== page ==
Frozen by the heat Power DesignLine Blog 2/23/2005 Post a comment The great thing about my job is that I get to see a flood of information cross my desk that may seem disparate, but when you step back and look at the information as a whole you start to see the connections. Several approaches are being taken to either inch our way to a solution while others are being developed to completely change how we develop ever faster computing designs that don't get frozen by the heat.
Voltage Choice in a Distributed Power Architecture Power DesignLine Blog 2/18/2005 Post a comment Telecom power supplies use a nominal -48 V distributed bus. However, the increasing number and complexity of loads has driven a system-level change known as the Intermediate Bus Architecture, which is fed to the Intermediate Bus Converter. Mr. Greenland tells us what's happening here and why there is talk of using an even lower voltage range.
Report from the Trenches Power DesignLine Blog 2/16/2005 Post a comment Soaring at 20,000 feet above the sea doesn't get Dr. Frank far from his passion of reversible computing. He attended an industry sponsored meeting that focused on reversible computing and wrote down his thoughts. You need to read this if you don't want to see your designs come to a grinding halt because of the laws of physics. Dr Frank gives you an honest, down-to-earth, observation about the state of reversible computing, what needs to be done, and what the critics say about it. Onward to zetta
From ISSC to Ischia Power DesignLine Blog 2/9/2005 Post a comment A hot topic in the news recently revolves around the problems with heat dissipation for all new designs. Dr. Michael Frank takes a look at some of them and tells you what he thinks. Interesting reading.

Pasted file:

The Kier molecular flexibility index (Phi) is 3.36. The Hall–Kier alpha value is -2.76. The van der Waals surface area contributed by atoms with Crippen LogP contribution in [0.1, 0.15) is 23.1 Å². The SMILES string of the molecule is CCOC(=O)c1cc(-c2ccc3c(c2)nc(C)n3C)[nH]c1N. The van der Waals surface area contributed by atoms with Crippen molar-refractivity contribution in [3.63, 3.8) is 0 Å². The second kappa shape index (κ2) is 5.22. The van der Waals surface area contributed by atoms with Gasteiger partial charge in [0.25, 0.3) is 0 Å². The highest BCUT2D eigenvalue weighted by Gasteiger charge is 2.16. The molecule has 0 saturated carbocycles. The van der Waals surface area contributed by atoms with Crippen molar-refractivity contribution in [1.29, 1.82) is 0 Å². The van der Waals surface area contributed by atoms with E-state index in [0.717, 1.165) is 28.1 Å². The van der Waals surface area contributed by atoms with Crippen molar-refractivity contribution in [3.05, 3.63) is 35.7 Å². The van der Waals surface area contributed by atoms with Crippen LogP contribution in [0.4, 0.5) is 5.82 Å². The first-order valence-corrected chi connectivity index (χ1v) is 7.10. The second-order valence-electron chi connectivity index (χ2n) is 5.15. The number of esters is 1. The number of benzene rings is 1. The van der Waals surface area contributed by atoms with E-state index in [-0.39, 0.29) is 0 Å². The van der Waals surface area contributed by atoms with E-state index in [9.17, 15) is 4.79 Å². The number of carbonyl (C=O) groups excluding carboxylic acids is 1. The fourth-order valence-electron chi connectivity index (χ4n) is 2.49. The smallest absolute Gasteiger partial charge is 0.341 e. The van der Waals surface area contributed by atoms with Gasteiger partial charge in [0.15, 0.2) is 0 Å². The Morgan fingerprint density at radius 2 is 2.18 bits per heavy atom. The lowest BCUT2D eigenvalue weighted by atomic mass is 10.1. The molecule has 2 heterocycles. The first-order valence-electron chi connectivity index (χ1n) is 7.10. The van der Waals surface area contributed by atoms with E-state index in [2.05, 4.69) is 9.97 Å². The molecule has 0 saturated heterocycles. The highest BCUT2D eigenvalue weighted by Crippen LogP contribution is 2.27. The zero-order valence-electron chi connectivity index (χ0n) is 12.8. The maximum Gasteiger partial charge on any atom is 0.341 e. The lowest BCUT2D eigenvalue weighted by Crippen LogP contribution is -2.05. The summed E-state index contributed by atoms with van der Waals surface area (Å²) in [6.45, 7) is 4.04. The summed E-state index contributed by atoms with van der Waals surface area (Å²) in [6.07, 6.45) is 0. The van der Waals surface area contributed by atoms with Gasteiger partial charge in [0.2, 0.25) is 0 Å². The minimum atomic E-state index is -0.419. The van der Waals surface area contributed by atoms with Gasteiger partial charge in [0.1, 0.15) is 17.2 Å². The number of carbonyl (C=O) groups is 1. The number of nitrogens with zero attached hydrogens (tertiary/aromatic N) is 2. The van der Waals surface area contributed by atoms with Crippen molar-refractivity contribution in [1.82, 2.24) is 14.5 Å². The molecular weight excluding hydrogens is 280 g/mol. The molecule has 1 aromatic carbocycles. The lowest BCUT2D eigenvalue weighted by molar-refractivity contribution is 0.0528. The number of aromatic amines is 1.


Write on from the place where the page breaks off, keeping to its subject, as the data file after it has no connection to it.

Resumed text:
Dear Joe Power Supply Power DesignLine Blog 2/3/2005 Post a comment Don Alfano, Director of Applications Engineering at Silicon Labs tells a story from the point of view of - the power supply - and you get to see what pressures are placed on these almost invisible products, and what Joe Power Supply needs to keep up with technology changes.
Y Not? Power DesignLine Blog 2/1/2005 Post a comment Dr Frank talks about the beginnings of reversible computing. He tells us about Helical Logic or reversible computing at the nanoscale, a controlled-fork or switch gate, and power dissipation of attowats. Frank gives us the background and who did the pioneering work in these areas including Y branch circuits, which could wipe out the limits of today's MOSFET technology. It's possible but some work needs to be done. Y not do it?
As data rates begin to move beyond 25 Gbps channels, new problems arise. Getting to 50 Gbps channels might not be possible with the traditional NRZ (2-level) signaling. PAM4 lets data rates double with only a small increase in channel bandwidth by sending two bits per symbol. But, it brings new measurement and analysis problems. Signal integrity sage Ransom Stephens will explain how PAM4 differs from NRZ and what to expect in design, measurement, and signal analysis.
January 2016 Cartoon Caption ContestBob's punishment for missing his deadline was to be tied to his chair tantalizingly close to a disconnected cable, with one hand superglued to his desk and another to his chin, while the pages from his wall calendar were slowly torn away.122 comments